In our current age, incandescent lights are still the kings in most markets for lighting around the world. Their popularity is largely due to their low prices, but as LED technology gathers steam, incandescents will disappear from the market. The major obstacle preventing LED technology from being widely adopted is the high initial investment required for the technology. CFLs are the main competitors to LEDs, but the benefits of LEDs far outweigh the advantages of CFLs.
LEDs offer numerous benefits
LEDs have several advantages over CFLs and incandescents. They last longer, emit lesser heat, use up lesser energy, emit light directionally, and have lower start up times. This solid state technology is poised to take over lighting as its price drops steadily. In the United States, between 2009 and 2015, the price of an LED lamp that burns as brightly as a 60W incandescent fell from 70 dollars to 10 dollars.
LEDs have a much smaller carbon footprint and they do not have toxic materials like mercury as CFLs do. LEDs do not suddenly burn out and they slowly dim over time. LEDs can theoretically last forever, except that they will stop emitting light that is visible to the naked eye.
The emergence of OLEDs
Organic LEDs permits LEDs to be produced on flexible surfaces. This technology passes electricity through thin layers of organic semiconductors and is widely being adopted in TVs and smartphones. This technology is expected to revolutionize the LED market. We could theoretically have foldable lighting with OLEDs.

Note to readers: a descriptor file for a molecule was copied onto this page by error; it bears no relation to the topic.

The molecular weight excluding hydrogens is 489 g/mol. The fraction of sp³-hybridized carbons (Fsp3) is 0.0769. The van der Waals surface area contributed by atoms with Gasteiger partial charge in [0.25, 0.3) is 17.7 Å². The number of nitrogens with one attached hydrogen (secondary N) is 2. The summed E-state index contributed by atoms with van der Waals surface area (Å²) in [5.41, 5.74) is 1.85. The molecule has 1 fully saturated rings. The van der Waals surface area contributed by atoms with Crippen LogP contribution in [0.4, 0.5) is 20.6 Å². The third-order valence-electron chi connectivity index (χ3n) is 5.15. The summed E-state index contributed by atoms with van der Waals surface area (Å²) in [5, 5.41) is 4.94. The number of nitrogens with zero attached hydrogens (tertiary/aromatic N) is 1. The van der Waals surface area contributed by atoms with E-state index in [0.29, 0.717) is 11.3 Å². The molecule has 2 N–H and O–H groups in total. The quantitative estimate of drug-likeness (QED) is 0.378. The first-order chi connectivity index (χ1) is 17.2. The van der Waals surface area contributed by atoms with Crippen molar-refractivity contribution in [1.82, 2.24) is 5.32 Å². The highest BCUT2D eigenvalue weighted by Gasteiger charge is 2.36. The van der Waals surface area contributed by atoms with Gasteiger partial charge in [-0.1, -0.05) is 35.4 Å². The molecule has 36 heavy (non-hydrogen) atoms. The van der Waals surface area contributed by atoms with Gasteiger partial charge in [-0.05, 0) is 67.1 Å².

Future artificial gardens and farms
If humanity ever seeks to branch out to space, we need to create sustainable ecosystems to meet our needs such as air, water, and food. LEDs have been considered by space scientists as a serious avenue to replace sunlight in the photosynthesis process when sunlight is not available. LEDs can be programmed to only emit visible light. When this is combined with their low heat output and longevity, it makes LEDs the obvious choice for a future space faring humans. Scientists are still figuring out how many LED lights each plant would require, so this technology is at least a couple of centuries away.
The Department of Energy estimates that 84% of all lighting in the United States will be LED by 2030. Numerous companies such as Phillips and Future Lighting Solutions have realized this and are attempting to develop low-cost LED high bay lights, LED low bay lights, LED recessed lighting, and numerous other forms of LED bulbs.